SELECT   -- Find an event you want.
        p.name         AS [Package-Name],
        o.name         AS [Object-Name],
        o.description  AS [Object-Descr],
        p.guid         AS [Package-Guid]
              sys.dm_xe_packages  AS p
        JOIN  sys.dm_xe_objects   AS o
                ON  p.guid = o.package_guid
        o.object_type = 'event'   --'action'  --'target'
        p.name LIKE '%'
        o.name LIKE '%sql%'
        p.name, o.object_type, o.name;

The following display shows the returned row, edited here into the format of column name = value. The data is from the sql-statement_completed event that was used in the preceding example steps. The sentence for the Object-Descr column is particularly helpful.

Package-Name = sqlserver
object_type  = event
Object-Name  = sql_statement_completed
Object-Descr = Occurs when a Transact-SQL statement has completed.
Package-Guid = 655FD93F-3364-40D5-B2BA-330F7FFB6491

Another search option is to use the SSMS UI for New Session > Events > Event library dialog that is shown in a preceding screenshot.

SQL Trace event classes, with extended events

A description of using extended events with SQL Trace event classes and columns is available at: View the Extended Events Equivalents to SQL Trace Event Classes

Event Tracing for Windows (ETW), with extended events

Descriptions of using extended events with Event Tracing for Windows (ETW) are available at:

Additional items

This section briefly mentions a couple of miscellaneous items.

Event sessions installed with SQL Server

SQL Server comes with a few Extended Events sessions already created. All are configured to start whenever the SQL system is started. These event sessions gather data that might be helpful in case of a system error. Like many event sessions, they consume only tiny a amount of resources, and Microsoft recommends that they be left alone to run.

You can see these event sessions in the SSMS Object Explorer under Management > Extended Events > Sessions. As of June 2016, the list of these installed event sessions is:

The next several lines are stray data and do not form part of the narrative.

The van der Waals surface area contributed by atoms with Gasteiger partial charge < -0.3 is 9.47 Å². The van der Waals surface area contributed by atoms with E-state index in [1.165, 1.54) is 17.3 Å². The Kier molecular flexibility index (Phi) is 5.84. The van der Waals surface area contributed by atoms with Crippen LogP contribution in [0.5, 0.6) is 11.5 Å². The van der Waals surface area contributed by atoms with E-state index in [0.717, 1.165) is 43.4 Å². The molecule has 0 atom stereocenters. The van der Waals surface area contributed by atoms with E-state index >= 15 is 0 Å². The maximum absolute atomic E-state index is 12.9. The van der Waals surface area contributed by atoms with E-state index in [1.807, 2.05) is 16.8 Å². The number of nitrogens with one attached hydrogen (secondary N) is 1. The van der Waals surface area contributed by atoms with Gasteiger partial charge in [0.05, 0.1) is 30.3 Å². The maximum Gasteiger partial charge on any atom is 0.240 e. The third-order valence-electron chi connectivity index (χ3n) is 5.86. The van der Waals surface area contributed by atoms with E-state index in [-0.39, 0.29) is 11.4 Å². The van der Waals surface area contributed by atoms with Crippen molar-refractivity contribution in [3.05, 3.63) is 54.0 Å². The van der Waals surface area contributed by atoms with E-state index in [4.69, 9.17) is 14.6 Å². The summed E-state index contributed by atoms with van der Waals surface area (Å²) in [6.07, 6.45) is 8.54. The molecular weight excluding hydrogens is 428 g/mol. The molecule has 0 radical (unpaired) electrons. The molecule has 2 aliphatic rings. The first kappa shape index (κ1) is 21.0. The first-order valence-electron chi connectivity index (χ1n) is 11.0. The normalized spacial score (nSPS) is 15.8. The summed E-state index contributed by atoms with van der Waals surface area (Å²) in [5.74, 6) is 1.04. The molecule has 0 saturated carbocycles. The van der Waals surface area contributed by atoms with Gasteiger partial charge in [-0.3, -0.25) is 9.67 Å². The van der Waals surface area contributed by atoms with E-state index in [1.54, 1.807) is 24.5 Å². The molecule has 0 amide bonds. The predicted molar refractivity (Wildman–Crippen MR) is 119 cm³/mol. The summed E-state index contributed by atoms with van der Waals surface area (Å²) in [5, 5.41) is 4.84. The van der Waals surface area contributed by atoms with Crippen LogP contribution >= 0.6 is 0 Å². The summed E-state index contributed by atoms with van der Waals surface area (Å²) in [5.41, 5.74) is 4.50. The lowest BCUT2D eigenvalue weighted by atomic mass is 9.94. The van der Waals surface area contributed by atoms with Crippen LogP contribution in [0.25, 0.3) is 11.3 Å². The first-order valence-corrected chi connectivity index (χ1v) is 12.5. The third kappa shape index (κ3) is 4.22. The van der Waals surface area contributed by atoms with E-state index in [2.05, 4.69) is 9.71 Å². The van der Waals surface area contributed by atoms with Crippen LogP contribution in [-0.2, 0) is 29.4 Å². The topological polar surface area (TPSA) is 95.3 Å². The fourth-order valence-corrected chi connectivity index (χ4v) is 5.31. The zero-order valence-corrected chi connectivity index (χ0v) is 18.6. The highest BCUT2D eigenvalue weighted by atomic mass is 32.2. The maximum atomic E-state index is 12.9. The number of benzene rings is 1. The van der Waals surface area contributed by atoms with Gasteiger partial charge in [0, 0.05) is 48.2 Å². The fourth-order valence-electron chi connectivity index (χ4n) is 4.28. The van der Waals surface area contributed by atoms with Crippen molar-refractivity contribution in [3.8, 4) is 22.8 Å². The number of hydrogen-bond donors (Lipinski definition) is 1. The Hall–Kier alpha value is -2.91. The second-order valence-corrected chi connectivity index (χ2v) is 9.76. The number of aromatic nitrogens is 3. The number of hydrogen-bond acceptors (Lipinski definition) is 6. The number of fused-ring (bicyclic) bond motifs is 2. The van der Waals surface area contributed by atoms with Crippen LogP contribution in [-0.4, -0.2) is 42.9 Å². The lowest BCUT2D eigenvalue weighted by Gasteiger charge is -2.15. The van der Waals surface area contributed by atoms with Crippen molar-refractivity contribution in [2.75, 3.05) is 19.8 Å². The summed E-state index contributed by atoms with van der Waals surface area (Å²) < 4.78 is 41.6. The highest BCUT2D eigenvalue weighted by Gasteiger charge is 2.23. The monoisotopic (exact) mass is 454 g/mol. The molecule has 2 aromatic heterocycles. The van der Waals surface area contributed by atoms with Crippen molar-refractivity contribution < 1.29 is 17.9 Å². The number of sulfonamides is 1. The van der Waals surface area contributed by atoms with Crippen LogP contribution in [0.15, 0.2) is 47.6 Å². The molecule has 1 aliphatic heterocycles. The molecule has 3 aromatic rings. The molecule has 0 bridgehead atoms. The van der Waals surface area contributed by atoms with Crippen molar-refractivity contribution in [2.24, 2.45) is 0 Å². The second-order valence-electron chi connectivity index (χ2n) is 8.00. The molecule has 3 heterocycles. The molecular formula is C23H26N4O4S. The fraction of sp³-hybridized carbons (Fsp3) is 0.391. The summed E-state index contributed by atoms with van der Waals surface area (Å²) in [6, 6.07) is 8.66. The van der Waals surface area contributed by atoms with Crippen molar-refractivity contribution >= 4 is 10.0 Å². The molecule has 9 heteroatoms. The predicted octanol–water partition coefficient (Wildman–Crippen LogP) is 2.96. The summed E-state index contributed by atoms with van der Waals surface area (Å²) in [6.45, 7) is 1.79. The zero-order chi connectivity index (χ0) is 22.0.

• AlwaysOn_health
  • system_health
  • telemetry_events

PowerShell provider for Extended Events

You can manage SQL Server Extended Events by using the SQL Server PowerShell provider. Details are at: Use the PowerShell Provider for Extended Events

System views for Extended Events

The system views for Extended Events include:

  • Catalog views: for information about event sessions that have been defined by CREATE EVENT SESSION.

  • Dynamic management views (DMVs): for information about event sessions are actively running at present.

SELECTs and JOINs From System Views for Extended Events in SQL Server - provides information about:

  • How to join the views to each other.
  • Several useful SELECTs from the views.
  • The correlation between:
    • The view columns.
    • The SSMS UI controls.

Appendix: SELECTs to ascertain permission owner in advance

The permissions mentioned in this article are:


The following Transact-SQL SELECT statements can report who has these permissions.

UNION direct permissions plus role derived permissions

The following SELECT...UNION ALL statement returns rows that show who has the necessary permissions for creating event sessions and querying the system catalog views for Extended Events.

-- Ascertain who has the permissions listed in the ON clause.
-- 'CONTROL SERVER' permission includes the permissions
        'Owner-is-Principal'  AS [Type-That-Owns-Permission],
        NULL                  AS [Role-Name],
        prin.name             AS [Owner-Name],

            COLLATE Latin1_General_CI_AS_KS_WS
            AS [Permission-Name]
             sys.server_permissions  AS perm
        JOIN sys.server_principals   AS prin

            ON prin.principal_id = perm.grantee_principal_id
        perm.permission_name IN
            'VIEW SERVER STATE',
            'CONTROL SERVER')

-- Plus check for members of the 'sysadmin' fixed server role,
-- because 'sysadmin' includes the 'CONTROL SERVER' permission.
        , prin.name  -- [Role-Name]
        , CAST( (IsNull(pri2.name, N'No members'))
            AS nvarchar(128))
        , NULL
        sys.server_role_members  AS rolm
        RIGHT OUTER JOIN sys.server_principals    AS prin
            ON prin.principal_id = rolm.role_principal_id
        LEFT OUTER JOIN sys.server_principals     AS pri2
            ON rolm.member_principal_id = pri2.principal_id
        prin.name = 'sysadmin'


The follow SELECT reports your permissions. It relies on the built-in function HAS_PERMS_BY_NAME.

Further, if you have authority to temporarily impersonate other accounts, you can uncomment the EXECUTE AS LOGIN and REVERT statements, to inquire about other accounts.

--EXECUTE AS LOGIN = 'AccountNameHere';
       , null

Here are links to documentation related to these SELECTs, and to permissions: